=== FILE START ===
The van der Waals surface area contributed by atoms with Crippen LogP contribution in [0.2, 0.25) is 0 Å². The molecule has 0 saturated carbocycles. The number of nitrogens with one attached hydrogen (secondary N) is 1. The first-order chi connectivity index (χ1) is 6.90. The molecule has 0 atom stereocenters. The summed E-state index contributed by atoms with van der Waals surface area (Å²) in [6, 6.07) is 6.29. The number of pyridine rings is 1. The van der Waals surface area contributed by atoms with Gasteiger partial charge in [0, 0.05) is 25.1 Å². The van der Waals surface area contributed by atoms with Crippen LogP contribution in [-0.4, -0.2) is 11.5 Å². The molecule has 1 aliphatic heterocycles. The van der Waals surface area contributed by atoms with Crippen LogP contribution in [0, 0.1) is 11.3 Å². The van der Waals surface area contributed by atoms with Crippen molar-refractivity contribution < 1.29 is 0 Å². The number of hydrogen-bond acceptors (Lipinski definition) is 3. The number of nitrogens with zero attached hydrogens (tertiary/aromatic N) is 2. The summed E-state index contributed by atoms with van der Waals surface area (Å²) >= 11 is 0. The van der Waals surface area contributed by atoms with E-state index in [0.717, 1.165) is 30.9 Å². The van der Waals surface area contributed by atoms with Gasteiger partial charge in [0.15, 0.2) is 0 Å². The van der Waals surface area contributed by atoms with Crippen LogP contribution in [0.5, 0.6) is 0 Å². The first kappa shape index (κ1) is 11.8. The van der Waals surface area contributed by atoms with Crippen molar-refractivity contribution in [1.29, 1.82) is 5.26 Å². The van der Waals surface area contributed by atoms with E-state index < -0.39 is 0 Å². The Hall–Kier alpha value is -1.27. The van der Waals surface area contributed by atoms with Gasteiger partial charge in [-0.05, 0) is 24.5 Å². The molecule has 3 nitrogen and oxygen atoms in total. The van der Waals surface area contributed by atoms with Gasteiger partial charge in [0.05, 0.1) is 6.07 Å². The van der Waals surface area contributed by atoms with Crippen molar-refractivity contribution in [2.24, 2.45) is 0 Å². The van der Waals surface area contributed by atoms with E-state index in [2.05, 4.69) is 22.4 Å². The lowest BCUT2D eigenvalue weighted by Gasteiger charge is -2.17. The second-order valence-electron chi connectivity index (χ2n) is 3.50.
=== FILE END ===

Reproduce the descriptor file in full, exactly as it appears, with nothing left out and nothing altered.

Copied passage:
The van der Waals surface area contributed by atoms with Crippen LogP contribution in [0.2, 0.25) is 0 Å². The molecule has 0 saturated carbocycles. The number of nitrogens with one attached hydrogen (secondary N) is 1. The first-order chi connectivity index (χ1) is 6.90. The molecule has 0 atom stereocenters. The summed E-state index contributed by atoms with van der Waals surface area (Å²) in [6, 6.07) is 6.29. The number of pyridine rings is 1. The van der Waals surface area contributed by atoms with Gasteiger partial charge in [0, 0.05) is 25.1 Å². The van der Waals surface area contributed by atoms with Crippen LogP contribution in [-0.4, -0.2) is 11.5 Å². The molecule has 1 aliphatic heterocycles. The van der Waals surface area contributed by atoms with Crippen LogP contribution in [0, 0.1) is 11.3 Å². The van der Waals surface area contributed by atoms with Crippen molar-refractivity contribution < 1.29 is 0 Å². The number of hydrogen-bond acceptors (Lipinski definition) is 3. The number of nitrogens with zero attached hydrogens (tertiary/aromatic N) is 2. The summed E-state index contributed by atoms with van der Waals surface area (Å²) >= 11 is 0. The van der Waals surface area contributed by atoms with E-state index in [0.717, 1.165) is 30.9 Å². The van der Waals surface area contributed by atoms with Gasteiger partial charge in [0.15, 0.2) is 0 Å². The van der Waals surface area contributed by atoms with Crippen LogP contribution in [0.5, 0.6) is 0 Å². The first kappa shape index (κ1) is 11.8. The van der Waals surface area contributed by atoms with Crippen molar-refractivity contribution in [1.29, 1.82) is 5.26 Å². The van der Waals surface area contributed by atoms with E-state index < -0.39 is 0 Å². The Hall–Kier alpha value is -1.27. The van der Waals surface area contributed by atoms with Gasteiger partial charge in [-0.05, 0) is 24.5 Å². The molecule has 3 nitrogen and oxygen atoms in total. The van der Waals surface area contributed by atoms with Gasteiger partial charge in [0.05, 0.1) is 6.07 Å². The van der Waals surface area contributed by atoms with Crippen molar-refractivity contribution in [2.24, 2.45) is 0 Å². The van der Waals surface area contributed by atoms with E-state index in [2.05, 4.69) is 22.4 Å². The lowest BCUT2D eigenvalue weighted by Gasteiger charge is -2.17. The second-order valence-electron chi connectivity index (χ2n) is 3.50.